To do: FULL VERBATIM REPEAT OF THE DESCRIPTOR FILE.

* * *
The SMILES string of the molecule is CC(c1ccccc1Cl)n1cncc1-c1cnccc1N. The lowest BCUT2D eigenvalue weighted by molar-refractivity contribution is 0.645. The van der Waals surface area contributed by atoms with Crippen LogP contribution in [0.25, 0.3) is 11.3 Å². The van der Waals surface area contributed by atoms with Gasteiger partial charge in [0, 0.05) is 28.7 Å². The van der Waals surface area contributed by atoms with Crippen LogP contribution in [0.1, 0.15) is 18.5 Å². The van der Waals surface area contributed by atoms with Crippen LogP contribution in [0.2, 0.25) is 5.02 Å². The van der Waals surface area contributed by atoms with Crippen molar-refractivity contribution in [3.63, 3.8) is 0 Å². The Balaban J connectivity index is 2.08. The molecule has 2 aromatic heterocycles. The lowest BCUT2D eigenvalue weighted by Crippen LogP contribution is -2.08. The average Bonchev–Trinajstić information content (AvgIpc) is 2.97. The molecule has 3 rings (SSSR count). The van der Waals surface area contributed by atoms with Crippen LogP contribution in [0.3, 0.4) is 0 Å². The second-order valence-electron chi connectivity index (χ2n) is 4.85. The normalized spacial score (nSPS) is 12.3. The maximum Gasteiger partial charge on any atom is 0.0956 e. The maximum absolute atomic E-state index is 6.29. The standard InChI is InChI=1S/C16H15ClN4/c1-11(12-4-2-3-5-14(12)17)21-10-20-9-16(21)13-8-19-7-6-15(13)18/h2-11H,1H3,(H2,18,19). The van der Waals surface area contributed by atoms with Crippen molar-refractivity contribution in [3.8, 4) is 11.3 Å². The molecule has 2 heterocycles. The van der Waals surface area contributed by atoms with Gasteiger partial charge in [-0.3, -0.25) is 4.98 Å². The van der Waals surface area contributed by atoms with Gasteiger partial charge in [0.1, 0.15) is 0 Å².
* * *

The SMILES string of the molecule is CC(c1ccccc1Cl)n1cncc1-c1cnccc1N. The lowest BCUT2D eigenvalue weighted by molar-refractivity contribution is 0.645. The van der Waals surface area contributed by atoms with Crippen LogP contribution in [0.25, 0.3) is 11.3 Å². The van der Waals surface area contributed by atoms with Gasteiger partial charge in [0, 0.05) is 28.7 Å². The van der Waals surface area contributed by atoms with Crippen LogP contribution in [0.1, 0.15) is 18.5 Å². The van der Waals surface area contributed by atoms with Crippen LogP contribution in [0.2, 0.25) is 5.02 Å². The van der Waals surface area contributed by atoms with Crippen molar-refractivity contribution in [3.63, 3.8) is 0 Å². The Balaban J connectivity index is 2.08. The molecule has 2 aromatic heterocycles. The lowest BCUT2D eigenvalue weighted by Crippen LogP contribution is -2.08. The average Bonchev–Trinajstić information content (AvgIpc) is 2.97. The molecule has 3 rings (SSSR count). The van der Waals surface area contributed by atoms with Crippen LogP contribution in [0.3, 0.4) is 0 Å². The second-order valence-electron chi connectivity index (χ2n) is 4.85. The normalized spacial score (nSPS) is 12.3. The maximum Gasteiger partial charge on any atom is 0.0956 e. The maximum absolute atomic E-state index is 6.29. The standard InChI is InChI=1S/C16H15ClN4/c1-11(12-4-2-3-5-14(12)17)21-10-20-9-16(21)13-8-19-7-6-15(13)18/h2-11H,1H3,(H2,18,19). The van der Waals surface area contributed by atoms with Crippen molar-refractivity contribution in [3.8, 4) is 11.3 Å². The molecule has 2 heterocycles. The van der Waals surface area contributed by atoms with Gasteiger partial charge in [-0.3, -0.25) is 4.98 Å². The van der Waals surface area contributed by atoms with Gasteiger partial charge in [0.1, 0.15) is 0 Å².